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I realise that there are many older questions addressing the general question of NUnit v MSTest for versions of Visual Studio up to 2008 (such as this one).

Microsoft have a history of getting things right in their 3rd version. For MSTest, that is VS2010.

Have they done so with MSTest? Would you use it in a new project in preference to NUnit?

My specific concerns:

  • speed
  • running tests within CruiseControl.NET (either commandline or MSBuild task)
  • code coverage reports from CC.NET
  • can you run MSTest tests in debug mode

(We use ReSharper, so test-runners are not an issue for us. We have used NUnit for the last few years. We do not have TFS.)

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8 Answers 8

up vote 31 down vote accepted
  • List item speed is same, but MsTest may be a bit slower because it creates folder for test run every time
  • MSBuid and CC.Net is big pain. You can't run MSTest on computer without VS on it (not 100 sure about 2010, but with 2008 it is so)
  • not sure, sorry
  • yes you can, from visual studio

My recommendation is following: if NUnit satisfies you - use it, forget about MSTest

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7  
Concur with last statement. –  Preet Sangha Mar 2 '10 at 23:38
1  
@Preet. I agree. Also MSTest changes are tied to releases of Visual Studio –  RichardOD Nov 27 '10 at 18:42
    
+1 for the last statement. I was on a project and we started unit testing with MSTest (2008). We got so annoyed with it, we switched over to NUnit. I'm using VS 2010, and there's not much improvement over VS 2008. –  Mas Apr 28 '11 at 9:05

To correct some old information on the thread;

  1. It IS possible to run 64 bit tests in 2010
  2. From VS2008 forward it is not neccesary to have MSTEST create directories anc opy the binaries in, just disable deployment, in 2010 thats the default but you have to set it in 2008
  3. 2010 MSTEST is faster but as its a generalised test framework that also runs load/web/UI tests there are compromises in the design that will lead to it being slower. Jamie Cansdale appears to have managed to get perf increases with the lastest releases of TestDriven.net's support for MSTEST
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I've mainly used NUnit, some xUnit and some MSTest. They seem functionality equivalent, but I don't like the MSTest test runner. It runs in visual studio so it either crowds the screen or is on another monitor getting in the way everytime I tab to visual studio. (I run NUnit on another monitor, but it doesn't cover everything on that monitor everytime I focus visual studio). It takes too many clicks to find out what test failed and why.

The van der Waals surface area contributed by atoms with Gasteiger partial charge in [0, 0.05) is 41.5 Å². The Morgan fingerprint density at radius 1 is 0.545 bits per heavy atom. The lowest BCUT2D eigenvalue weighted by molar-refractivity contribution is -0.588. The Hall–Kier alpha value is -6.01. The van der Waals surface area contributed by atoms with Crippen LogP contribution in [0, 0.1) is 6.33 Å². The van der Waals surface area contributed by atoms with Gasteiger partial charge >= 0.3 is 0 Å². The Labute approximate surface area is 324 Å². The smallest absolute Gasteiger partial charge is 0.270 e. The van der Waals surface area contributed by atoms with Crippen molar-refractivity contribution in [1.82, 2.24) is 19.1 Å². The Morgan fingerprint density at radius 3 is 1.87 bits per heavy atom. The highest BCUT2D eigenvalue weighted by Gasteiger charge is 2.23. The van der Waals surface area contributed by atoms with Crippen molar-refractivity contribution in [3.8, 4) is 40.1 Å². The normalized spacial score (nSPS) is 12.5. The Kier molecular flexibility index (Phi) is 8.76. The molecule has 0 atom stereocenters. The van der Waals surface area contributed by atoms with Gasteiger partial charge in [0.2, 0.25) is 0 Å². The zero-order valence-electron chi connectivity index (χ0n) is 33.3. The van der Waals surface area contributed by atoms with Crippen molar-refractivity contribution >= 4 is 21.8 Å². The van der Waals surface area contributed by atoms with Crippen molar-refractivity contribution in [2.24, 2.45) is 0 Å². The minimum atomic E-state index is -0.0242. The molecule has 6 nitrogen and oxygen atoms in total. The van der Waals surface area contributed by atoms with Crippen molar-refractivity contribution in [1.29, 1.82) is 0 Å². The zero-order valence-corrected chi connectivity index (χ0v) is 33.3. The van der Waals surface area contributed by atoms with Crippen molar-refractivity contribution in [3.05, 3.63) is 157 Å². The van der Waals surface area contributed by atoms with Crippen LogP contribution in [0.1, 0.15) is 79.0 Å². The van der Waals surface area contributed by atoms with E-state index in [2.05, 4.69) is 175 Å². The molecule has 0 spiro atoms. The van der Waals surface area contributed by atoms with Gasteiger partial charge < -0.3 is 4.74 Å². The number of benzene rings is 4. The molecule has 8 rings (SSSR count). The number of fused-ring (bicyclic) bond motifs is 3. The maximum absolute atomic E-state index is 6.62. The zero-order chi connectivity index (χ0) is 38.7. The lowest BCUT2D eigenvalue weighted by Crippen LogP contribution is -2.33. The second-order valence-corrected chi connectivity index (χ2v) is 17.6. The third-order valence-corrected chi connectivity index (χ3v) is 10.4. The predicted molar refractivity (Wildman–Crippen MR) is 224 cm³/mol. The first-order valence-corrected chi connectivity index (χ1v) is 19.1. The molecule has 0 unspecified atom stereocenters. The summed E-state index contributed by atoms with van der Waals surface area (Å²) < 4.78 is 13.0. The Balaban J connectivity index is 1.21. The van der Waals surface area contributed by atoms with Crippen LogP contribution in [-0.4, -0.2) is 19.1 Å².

NUnit can run in the background until a test fails, at which point it shows you information about the breaking test. This seems like the ideal for keeping red/green/refactor going smoothly.

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Nope. Same issues regarding appdomains and assembly resolving still exist. I would avoid unless you want the new goodness for other functional testing or integration with Team System.

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I don't know much about CruseControl.net, but you can debug tests. We currently don't use TFS either, and the MSTest is working for us.

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If you think you'll ever run your tests in 64 bit mode, use NUnit. MsTest is only x86.

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A workaround is described here, rupertrawnsley.blogspot.com/2011/04/mstest-and-64bit.html , but it seems possibly a bit kludgy? –  AnneTheAgile Feb 10 '12 at 18:45

One major difference between the two is that MSTest makes a copy of the current DLLs every time it runs a test. If you're doing TDD and running your tests frequently, this can eat up a lot of hard drive space.

If you're using MSTest, you can change this setting in Tools > Options > Test Tools > Test Execution. "Limit number of old Test Results to" is set to 25 by default in Visual Studio 2010. I usually change it to 1.

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MSUnit runs your test cases under conditions that are different from the actual execution environment. Specifically, the deployed files differ from those that are deployed when you run your actual project. Nethertheless, there is the [DeploymentItem]-Attribute to specify which files shall be deployed by MSUnit. So if your application depends on any external files, such as

  • database files
  • database configuration file
  • application configuration file
  • ...

then MSUnit is not the right choice, because the MSUnit tests never cover what your file system is going to look like in execution environment. The Visual Studio Project File settings for deploying files (Copy always, Content, etc.) are ignored by the MSUnit runner. So those settings cannot be tested.

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